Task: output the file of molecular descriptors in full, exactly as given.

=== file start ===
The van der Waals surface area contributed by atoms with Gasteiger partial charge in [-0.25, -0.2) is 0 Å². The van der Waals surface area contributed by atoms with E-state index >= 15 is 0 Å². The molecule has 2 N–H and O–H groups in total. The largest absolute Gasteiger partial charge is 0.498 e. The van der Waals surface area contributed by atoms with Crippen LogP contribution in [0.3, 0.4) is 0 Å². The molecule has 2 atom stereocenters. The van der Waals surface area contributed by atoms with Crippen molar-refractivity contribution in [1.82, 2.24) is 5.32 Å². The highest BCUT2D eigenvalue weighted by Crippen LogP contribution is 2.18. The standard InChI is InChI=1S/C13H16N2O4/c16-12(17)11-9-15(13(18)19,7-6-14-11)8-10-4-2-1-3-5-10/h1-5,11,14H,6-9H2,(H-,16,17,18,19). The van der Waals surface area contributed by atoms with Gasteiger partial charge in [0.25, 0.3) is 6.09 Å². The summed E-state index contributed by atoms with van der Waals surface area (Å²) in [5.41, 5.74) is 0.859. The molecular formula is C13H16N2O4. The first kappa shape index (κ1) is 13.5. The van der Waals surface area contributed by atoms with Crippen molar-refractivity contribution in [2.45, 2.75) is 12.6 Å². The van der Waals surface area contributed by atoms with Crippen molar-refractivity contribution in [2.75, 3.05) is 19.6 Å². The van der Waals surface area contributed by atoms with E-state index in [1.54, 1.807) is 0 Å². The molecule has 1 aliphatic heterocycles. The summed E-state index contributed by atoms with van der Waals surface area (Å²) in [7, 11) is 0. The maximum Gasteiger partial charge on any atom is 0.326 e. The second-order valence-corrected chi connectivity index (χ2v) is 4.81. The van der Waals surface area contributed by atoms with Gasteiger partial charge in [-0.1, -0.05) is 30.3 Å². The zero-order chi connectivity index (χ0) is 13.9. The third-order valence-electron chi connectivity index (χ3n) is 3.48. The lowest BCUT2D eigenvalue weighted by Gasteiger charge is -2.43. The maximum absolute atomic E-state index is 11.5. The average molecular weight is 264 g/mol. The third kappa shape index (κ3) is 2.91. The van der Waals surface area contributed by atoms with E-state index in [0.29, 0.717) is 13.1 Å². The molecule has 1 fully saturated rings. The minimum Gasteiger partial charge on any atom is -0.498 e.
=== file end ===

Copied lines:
The van der Waals surface area contributed by atoms with Gasteiger partial charge in [-0.25, -0.2) is 0 Å². The van der Waals surface area contributed by atoms with E-state index >= 15 is 0 Å². The molecule has 2 N–H and O–H groups in total. The largest absolute Gasteiger partial charge is 0.498 e. The van der Waals surface area contributed by atoms with Crippen LogP contribution in [0.3, 0.4) is 0 Å². The molecule has 2 atom stereocenters. The van der Waals surface area contributed by atoms with Crippen molar-refractivity contribution in [1.82, 2.24) is 5.32 Å². The highest BCUT2D eigenvalue weighted by Crippen LogP contribution is 2.18. The standard InChI is InChI=1S/C13H16N2O4/c16-12(17)11-9-15(13(18)19,7-6-14-11)8-10-4-2-1-3-5-10/h1-5,11,14H,6-9H2,(H-,16,17,18,19). The van der Waals surface area contributed by atoms with Gasteiger partial charge in [0.25, 0.3) is 6.09 Å². The summed E-state index contributed by atoms with van der Waals surface area (Å²) in [5.41, 5.74) is 0.859. The molecular formula is C13H16N2O4. The first kappa shape index (κ1) is 13.5. The van der Waals surface area contributed by atoms with Crippen molar-refractivity contribution in [2.45, 2.75) is 12.6 Å². The van der Waals surface area contributed by atoms with Crippen molar-refractivity contribution in [2.75, 3.05) is 19.6 Å². The van der Waals surface area contributed by atoms with E-state index in [1.54, 1.807) is 0 Å². The molecule has 1 aliphatic heterocycles. The summed E-state index contributed by atoms with van der Waals surface area (Å²) in [7, 11) is 0. The maximum Gasteiger partial charge on any atom is 0.326 e. The second-order valence-corrected chi connectivity index (χ2v) is 4.81. The van der Waals surface area contributed by atoms with Gasteiger partial charge in [-0.1, -0.05) is 30.3 Å². The zero-order chi connectivity index (χ0) is 13.9. The third-order valence-electron chi connectivity index (χ3n) is 3.48. The lowest BCUT2D eigenvalue weighted by Gasteiger charge is -2.43. The maximum absolute atomic E-state index is 11.5. The average molecular weight is 264 g/mol. The third kappa shape index (κ3) is 2.91. The van der Waals surface area contributed by atoms with E-state index in [0.29, 0.717) is 13.1 Å². The molecule has 1 fully saturated rings. The minimum Gasteiger partial charge on any atom is -0.498 e.